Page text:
Is it a Dangerous Time for Investors?
It’s a dangerous time for investors when any and every investment makes money. I do realize that I must be sounding like a lunatic when I say that. How can things be dangerous when money is flowing into investors’ account statements as if it grew on trees? And for mutual fund investors, it does appear to be growing on trees. Of course investors in the best funds made an absolutely humongous amount of money.
Something similar has been happening for stock investors as well. Even though there were some stocks that lost money, an overwhelming number of them went up by huge margins. There isn’t really any stock or mutual fund investor out there who didn’t make a great deal of money. Therefore, what we have here is like an examination which everyone clears because the passing marks have been reduced to zero.
These are abnormal times which are very dangerous precisely because it’s impossible to make mistakes. You can invest in bad companies and bad funds and still make money. And that means that when the going gets even slightly tougher, a lot of people will find that they actually did invest in bad companies and in bad funds.
It’s an old saying that more investment mistakes are made in good times than in bad times and since the times are so good right now, the potential for making mistakes is that much higher. Investment markets change direction very quickly. Nothing prevents what look like good investments today from turning out to be bad ones.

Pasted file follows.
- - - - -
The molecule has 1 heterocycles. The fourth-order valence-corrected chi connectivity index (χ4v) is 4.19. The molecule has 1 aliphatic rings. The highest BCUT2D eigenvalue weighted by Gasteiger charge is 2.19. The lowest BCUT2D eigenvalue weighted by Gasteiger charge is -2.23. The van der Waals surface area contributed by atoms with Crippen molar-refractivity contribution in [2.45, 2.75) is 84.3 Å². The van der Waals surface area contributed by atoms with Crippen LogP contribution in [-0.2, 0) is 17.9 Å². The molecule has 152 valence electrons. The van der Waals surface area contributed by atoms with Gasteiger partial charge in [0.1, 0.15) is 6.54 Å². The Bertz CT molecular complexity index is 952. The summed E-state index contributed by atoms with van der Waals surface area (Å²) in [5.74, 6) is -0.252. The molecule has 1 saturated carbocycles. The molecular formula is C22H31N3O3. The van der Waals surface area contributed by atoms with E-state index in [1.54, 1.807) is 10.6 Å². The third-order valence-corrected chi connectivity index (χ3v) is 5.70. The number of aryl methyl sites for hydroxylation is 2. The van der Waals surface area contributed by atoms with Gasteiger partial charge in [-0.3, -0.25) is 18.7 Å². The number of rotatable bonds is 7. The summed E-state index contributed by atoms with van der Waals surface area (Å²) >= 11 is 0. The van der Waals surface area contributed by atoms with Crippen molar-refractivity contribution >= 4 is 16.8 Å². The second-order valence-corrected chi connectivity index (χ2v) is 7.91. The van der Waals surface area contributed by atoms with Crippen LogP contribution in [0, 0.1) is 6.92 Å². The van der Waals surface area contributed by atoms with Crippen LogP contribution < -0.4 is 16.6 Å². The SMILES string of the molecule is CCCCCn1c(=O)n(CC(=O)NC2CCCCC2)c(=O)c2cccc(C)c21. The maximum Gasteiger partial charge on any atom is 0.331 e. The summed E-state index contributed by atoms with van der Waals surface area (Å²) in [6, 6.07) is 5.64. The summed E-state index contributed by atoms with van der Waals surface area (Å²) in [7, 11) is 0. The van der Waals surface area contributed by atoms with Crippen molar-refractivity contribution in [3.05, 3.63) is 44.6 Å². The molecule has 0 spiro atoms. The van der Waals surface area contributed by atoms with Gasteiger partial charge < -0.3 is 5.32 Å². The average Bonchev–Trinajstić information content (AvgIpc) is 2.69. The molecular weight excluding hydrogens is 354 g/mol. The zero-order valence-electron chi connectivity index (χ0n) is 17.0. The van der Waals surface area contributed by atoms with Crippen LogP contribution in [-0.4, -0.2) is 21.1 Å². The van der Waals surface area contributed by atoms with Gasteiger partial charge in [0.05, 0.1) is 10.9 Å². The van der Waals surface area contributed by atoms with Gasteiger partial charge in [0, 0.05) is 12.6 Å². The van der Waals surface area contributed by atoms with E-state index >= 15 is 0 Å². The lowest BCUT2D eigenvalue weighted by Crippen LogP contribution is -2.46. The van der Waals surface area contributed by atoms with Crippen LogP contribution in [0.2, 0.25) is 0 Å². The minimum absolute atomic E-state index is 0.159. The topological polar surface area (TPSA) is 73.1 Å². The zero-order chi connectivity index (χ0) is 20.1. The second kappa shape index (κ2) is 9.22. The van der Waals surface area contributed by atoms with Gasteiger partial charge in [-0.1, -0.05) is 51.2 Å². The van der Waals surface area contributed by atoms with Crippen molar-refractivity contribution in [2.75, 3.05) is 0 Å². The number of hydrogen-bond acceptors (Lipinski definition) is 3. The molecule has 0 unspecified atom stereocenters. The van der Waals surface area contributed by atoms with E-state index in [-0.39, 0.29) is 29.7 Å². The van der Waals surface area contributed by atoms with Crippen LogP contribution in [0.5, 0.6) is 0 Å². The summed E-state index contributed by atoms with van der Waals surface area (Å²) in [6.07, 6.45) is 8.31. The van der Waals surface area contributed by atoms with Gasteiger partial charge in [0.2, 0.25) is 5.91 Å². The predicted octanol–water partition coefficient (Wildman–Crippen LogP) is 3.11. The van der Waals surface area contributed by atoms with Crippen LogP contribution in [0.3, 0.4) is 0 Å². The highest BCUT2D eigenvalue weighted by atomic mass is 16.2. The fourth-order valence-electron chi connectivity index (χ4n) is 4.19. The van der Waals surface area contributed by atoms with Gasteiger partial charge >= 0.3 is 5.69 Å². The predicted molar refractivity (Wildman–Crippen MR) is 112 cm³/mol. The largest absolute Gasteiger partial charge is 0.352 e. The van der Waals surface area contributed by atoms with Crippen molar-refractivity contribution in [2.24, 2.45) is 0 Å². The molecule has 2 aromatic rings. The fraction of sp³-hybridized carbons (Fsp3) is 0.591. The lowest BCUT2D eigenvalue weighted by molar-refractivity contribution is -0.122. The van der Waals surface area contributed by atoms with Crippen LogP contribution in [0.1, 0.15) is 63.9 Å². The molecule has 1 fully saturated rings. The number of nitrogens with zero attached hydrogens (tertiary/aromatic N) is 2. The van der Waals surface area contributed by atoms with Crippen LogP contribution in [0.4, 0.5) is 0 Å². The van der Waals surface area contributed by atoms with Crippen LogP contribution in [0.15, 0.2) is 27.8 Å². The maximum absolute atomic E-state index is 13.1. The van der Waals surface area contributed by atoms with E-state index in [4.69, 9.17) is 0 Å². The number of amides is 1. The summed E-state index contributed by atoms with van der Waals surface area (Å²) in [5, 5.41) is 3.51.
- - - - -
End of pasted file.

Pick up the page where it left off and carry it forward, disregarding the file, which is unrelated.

A large part of the money that is being invested by individual small and medium investors is in response to an active sales effort by mutual funds, portfolio managers and insurance companies. Investors are not going out, doing their own knowledge gathering and then choosing. Rather, there is a high pressure sales effort which is finding easy converts because the rise of the stock markets.
Unfortunately, this is leading to most investment going into those investments which bring the maximum profit to the salesman, rather than to the one most suitable for the customer. In mutual funds, almost all new money is going into new funds which do not have a track record rather than to tried and tested ones. The reason is that fund companies are allowed to take out five per cent of the money collected as marketing expenses. Since this can’t be done with older funds, companies find it profitable to continuously launch new funds that are just minor variations of ones. The salesman who sells you mutual funds could possibly be making five times the normal amount for selling a new fund. No wonder his ‘advice’ is always for buying new funds.
Paradoxically, these are great times for investors but they are also the times that demand the greatest caution. The hype is so loud and so convincing that it takes a very cool and balanced head to make the right decisions.